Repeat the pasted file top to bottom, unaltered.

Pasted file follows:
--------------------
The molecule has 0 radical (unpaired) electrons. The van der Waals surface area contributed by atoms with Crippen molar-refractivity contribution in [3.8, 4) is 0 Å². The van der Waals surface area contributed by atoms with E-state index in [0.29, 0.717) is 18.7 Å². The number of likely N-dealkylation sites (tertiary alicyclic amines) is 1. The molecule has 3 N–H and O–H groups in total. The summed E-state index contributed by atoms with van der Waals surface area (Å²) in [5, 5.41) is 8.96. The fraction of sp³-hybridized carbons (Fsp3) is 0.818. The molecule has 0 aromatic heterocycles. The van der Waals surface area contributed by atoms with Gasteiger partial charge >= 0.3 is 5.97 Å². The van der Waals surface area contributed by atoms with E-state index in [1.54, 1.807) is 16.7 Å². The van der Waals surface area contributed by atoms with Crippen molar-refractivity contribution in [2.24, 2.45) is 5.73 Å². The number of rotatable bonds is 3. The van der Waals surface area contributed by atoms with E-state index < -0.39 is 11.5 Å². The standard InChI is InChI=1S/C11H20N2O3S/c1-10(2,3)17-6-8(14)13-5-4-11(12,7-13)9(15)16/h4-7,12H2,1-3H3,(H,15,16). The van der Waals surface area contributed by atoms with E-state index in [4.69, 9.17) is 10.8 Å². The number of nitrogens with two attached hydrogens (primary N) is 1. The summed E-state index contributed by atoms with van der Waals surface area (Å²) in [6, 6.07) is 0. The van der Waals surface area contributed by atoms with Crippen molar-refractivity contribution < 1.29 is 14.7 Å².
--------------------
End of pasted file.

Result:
The molecule has 0 radical (unpaired) electrons. The van der Waals surface area contributed by atoms with Crippen molar-refractivity contribution in [3.8, 4) is 0 Å². The van der Waals surface area contributed by atoms with E-state index in [0.29, 0.717) is 18.7 Å². The number of likely N-dealkylation sites (tertiary alicyclic amines) is 1. The molecule has 3 N–H and O–H groups in total. The summed E-state index contributed by atoms with van der Waals surface area (Å²) in [5, 5.41) is 8.96. The fraction of sp³-hybridized carbons (Fsp3) is 0.818. The molecule has 0 aromatic heterocycles. The van der Waals surface area contributed by atoms with Gasteiger partial charge >= 0.3 is 5.97 Å². The van der Waals surface area contributed by atoms with E-state index in [1.54, 1.807) is 16.7 Å². The van der Waals surface area contributed by atoms with Crippen molar-refractivity contribution in [2.24, 2.45) is 5.73 Å². The number of rotatable bonds is 3. The van der Waals surface area contributed by atoms with E-state index < -0.39 is 11.5 Å². The standard InChI is InChI=1S/C11H20N2O3S/c1-10(2,3)17-6-8(14)13-5-4-11(12,7-13)9(15)16/h4-7,12H2,1-3H3,(H,15,16). The van der Waals surface area contributed by atoms with E-state index in [4.69, 9.17) is 10.8 Å². The number of nitrogens with two attached hydrogens (primary N) is 1. The summed E-state index contributed by atoms with van der Waals surface area (Å²) in [6, 6.07) is 0. The van der Waals surface area contributed by atoms with Crippen molar-refractivity contribution < 1.29 is 14.7 Å².